A.D. 1013. The year after that Archbishop Elfeah was martyred, the king appointed Lifing to the archiepiscopal see of Canterbury. And in the same year, before the month August, came King Sweyne with his fleet to Sandwich; and very soon went about East-Anglia into the Humber-mouth, and so upward along the Trent, until he came to Gainsborough. Then soon submitted to him Earl Utred, and all the Northumbrians, and all the people of Lindsey, and afterwards the people of the Five Boroughs, and soon after all the army to the north of Watling-street; and hostages were given him from each shire. When he understood that all the people were subject to him, then ordered he that his army should have provision and horses; and he then went southward with his main army, committing his ships and the hostages to his son Knute. And after he came over Watling-street, they wrought the greatest mischief that any army could do. Then he went to Oxford; and the population soon submitted, and gave hostages; thence to Winchester, where they did the same. Thence went they eastward to London; and many of the party sunk in the Thames, because they kept not to any bridge. When he came to the city, the population would not submit; but held their ground in full fight against him, because therein was King Ethelred, and Thurkill with him. Then went King Sweyne thence to Wallingford; and so over Thames westward to Bath, where he abode with his army. Thither came Alderman Ethelmar, and all the western thanes with him, and all submitted to Sweyne, and gave hostages. When he had thus settled all, then went he northward to his ships; and all the population fully received him, and considered him full king. The population of London also after this submitted to him, and gave hostages; because they dreaded that he would undo them. Then bade Sweyne full tribute and forage for his army during the winter; and Thurkill bade the same for the army that lay at Greenwich: besides this, they plundered as oft as they would. And when this nation could neither resist in the south nor in the north, King Ethelred abode some while with the fleet that lay in the Thames; and the lady (57) went afterwards over sea to her brother Richard, accompanied by Elfsy, Abbot of Peterborough. The king sent Bishop Elfun with the ethelings, Edward and Alfred, over sea; that he might instruct them. Then went the king from the fleet, about midwinter, to the Isle of Wight; and there abode for the season; after which he went over sea to Richard, with whom he abode till the time when Sweyne died. Whilst the lady was with her brother beyond sea, Elfsy, Abbot of Peterborough, who was there with her, went to the abbey called Boneval, where St. Florentine's body lay; and there found a miserable place, a miserable abbot, and miserable monks: because they had been plundered. There he bought of the abbot, and of the monks, the body of St. Florentine, all but the head, for 500 pounds; which, on his return home, he offered to Christ and St. Peter.

A.D. 1014. This year King Sweyne ended his days at Candlemas, the third day before the nones of February; and the same year Elfwy, Bishop of York, was consecrated in London, on the festival of St. Juliana. The fleet all chose Knute for king; whereupon advised all the counsellors of England, clergy and laity, that they should send after King Ethelred; saying, that no sovereign was dearer to them than their natural lord, if he would govern them better than he did before. Then sent the king hither his son Edward, with his messengers; who had orders to greet all his people, saying that he would be their faithful lord -- would better each of those things that they disliked -- and that each of the things should be forgiven which had been either done or said against him; provided they all unanimously, without treachery, turned to him. Then was full friendship established, in word and in deed and in compact, on either side. And every Danish king they proclaimed an outlaw for ever from England. Then came King Ethelred home, in Lent, to his own people; and he was gladly received by them all. Meanwhile, after the death of Sweyne, sat Knute with his army in Gainsborough until Easter; and it was agreed between him and the people of Lindsey, that they should supply him with horses, and afterwards go out all together and plunder. But King Ethelred with his full force came to Lindsey before they were ready; and they plundered and burned, and slew all the men that they could reach. Knute, the son of Sweyne, went out with his fleet (so were the wretched people deluded by him), and proceeded southward until he came to Sandwich. There he landed the hostages that were given to his father, and cut off their hands and ears and their noses. Besides all these evils, the king ordered a tribute to the army that lay at Greenwich, of 21,000 pounds. This year, on the eve of St. Michael's day, came the great sea-flood, which spread wide over this land, and ran so far up as it never did before, overwhelming many towns, and an innumerable multitude of people.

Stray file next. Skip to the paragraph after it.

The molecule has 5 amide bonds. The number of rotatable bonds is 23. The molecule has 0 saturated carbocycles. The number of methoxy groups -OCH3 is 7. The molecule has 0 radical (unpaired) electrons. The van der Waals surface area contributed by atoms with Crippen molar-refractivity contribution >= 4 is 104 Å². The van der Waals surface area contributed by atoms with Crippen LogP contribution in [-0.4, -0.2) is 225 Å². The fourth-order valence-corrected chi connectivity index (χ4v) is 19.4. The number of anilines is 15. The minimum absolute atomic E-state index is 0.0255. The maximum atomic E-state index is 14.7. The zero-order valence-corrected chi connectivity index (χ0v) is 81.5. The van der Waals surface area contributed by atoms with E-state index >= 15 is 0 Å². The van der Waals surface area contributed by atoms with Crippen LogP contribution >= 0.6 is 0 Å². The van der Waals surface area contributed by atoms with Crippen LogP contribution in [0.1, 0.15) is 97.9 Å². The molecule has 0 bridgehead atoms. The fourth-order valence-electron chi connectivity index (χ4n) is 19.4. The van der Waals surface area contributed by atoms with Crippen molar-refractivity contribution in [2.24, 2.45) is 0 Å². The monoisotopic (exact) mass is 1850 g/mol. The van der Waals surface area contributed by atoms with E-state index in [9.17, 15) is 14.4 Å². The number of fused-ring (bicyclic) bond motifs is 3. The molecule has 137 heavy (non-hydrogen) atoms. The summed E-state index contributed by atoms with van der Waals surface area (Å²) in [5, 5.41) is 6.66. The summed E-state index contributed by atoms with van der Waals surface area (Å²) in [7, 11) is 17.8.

ENDNOTES:

(51) See a more full and circumstantial account of these events, with some variation of names, in Florence of Worcester. Back

(52) The successor of Elfeah, or Alphege, in the see of Winchester, on the translation of the latter to the archiepiscopal see of Canterbury. Back

(53) This passage, though very important, is rather confused, from the Variations in the MSS.; so that it is difficult to ascertain the exact proportion of ships and armour which each person was to furnish. "Vid. Flor." an. 1008. Back

(54) These expressions in the present tense afford a strong proof that the original records of these transactions are nearly coeval with the transactions themselves. Later MSS. use the past tense. Back

(55) i.e. the Chiltern Hills; from which the south-eastern part of Oxfordshire is called the Chiltern district. Back

(56) "Leofruna abbatissa". -- Flor. The insertion of this quotation from Florence of Worcester is important, as it confirms the reading adopted in the text. The abbreviation "abbt", instead of "abb", seems to mark the abbess. She was the last abbess of St. Mildred's in the Isle of Thanet; not Canterbury, as Harpsfield and Lambard say. Back

(57) This was a title bestowed on the queen. Back

(58) The "seven" towns mentioned above are reduced here to "five"; probably because two had already submitted to the king on the death of the two thanes, Sigferth and Morcar. These five were, as originally, Leicester, Lincoln, Stamford, Nottingham, and Derby. Vid. an. 942, 1013.